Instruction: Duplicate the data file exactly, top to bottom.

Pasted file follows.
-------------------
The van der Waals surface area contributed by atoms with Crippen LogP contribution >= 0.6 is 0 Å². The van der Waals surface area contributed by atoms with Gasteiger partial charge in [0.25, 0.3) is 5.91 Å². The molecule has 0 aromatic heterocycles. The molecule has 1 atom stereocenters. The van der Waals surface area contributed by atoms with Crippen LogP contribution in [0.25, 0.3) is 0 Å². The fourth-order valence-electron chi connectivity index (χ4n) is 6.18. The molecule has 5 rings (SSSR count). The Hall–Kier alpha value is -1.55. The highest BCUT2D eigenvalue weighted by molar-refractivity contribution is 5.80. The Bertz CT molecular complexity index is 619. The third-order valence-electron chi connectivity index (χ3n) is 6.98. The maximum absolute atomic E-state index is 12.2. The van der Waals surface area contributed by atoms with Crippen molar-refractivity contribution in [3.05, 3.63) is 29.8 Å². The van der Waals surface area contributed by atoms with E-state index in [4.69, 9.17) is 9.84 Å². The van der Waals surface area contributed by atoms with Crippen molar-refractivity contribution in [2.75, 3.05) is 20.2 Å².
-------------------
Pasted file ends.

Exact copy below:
The van der Waals surface area contributed by atoms with Crippen LogP contribution >= 0.6 is 0 Å². The van der Waals surface area contributed by atoms with Gasteiger partial charge in [0.25, 0.3) is 5.91 Å². The molecule has 0 aromatic heterocycles. The molecule has 1 atom stereocenters. The van der Waals surface area contributed by atoms with Crippen LogP contribution in [0.25, 0.3) is 0 Å². The fourth-order valence-electron chi connectivity index (χ4n) is 6.18. The molecule has 5 rings (SSSR count). The Hall–Kier alpha value is -1.55. The highest BCUT2D eigenvalue weighted by molar-refractivity contribution is 5.80. The Bertz CT molecular complexity index is 619. The third-order valence-electron chi connectivity index (χ3n) is 6.98. The maximum absolute atomic E-state index is 12.2. The van der Waals surface area contributed by atoms with Crippen molar-refractivity contribution in [3.05, 3.63) is 29.8 Å². The van der Waals surface area contributed by atoms with E-state index in [4.69, 9.17) is 9.84 Å². The van der Waals surface area contributed by atoms with Crippen molar-refractivity contribution in [2.75, 3.05) is 20.2 Å².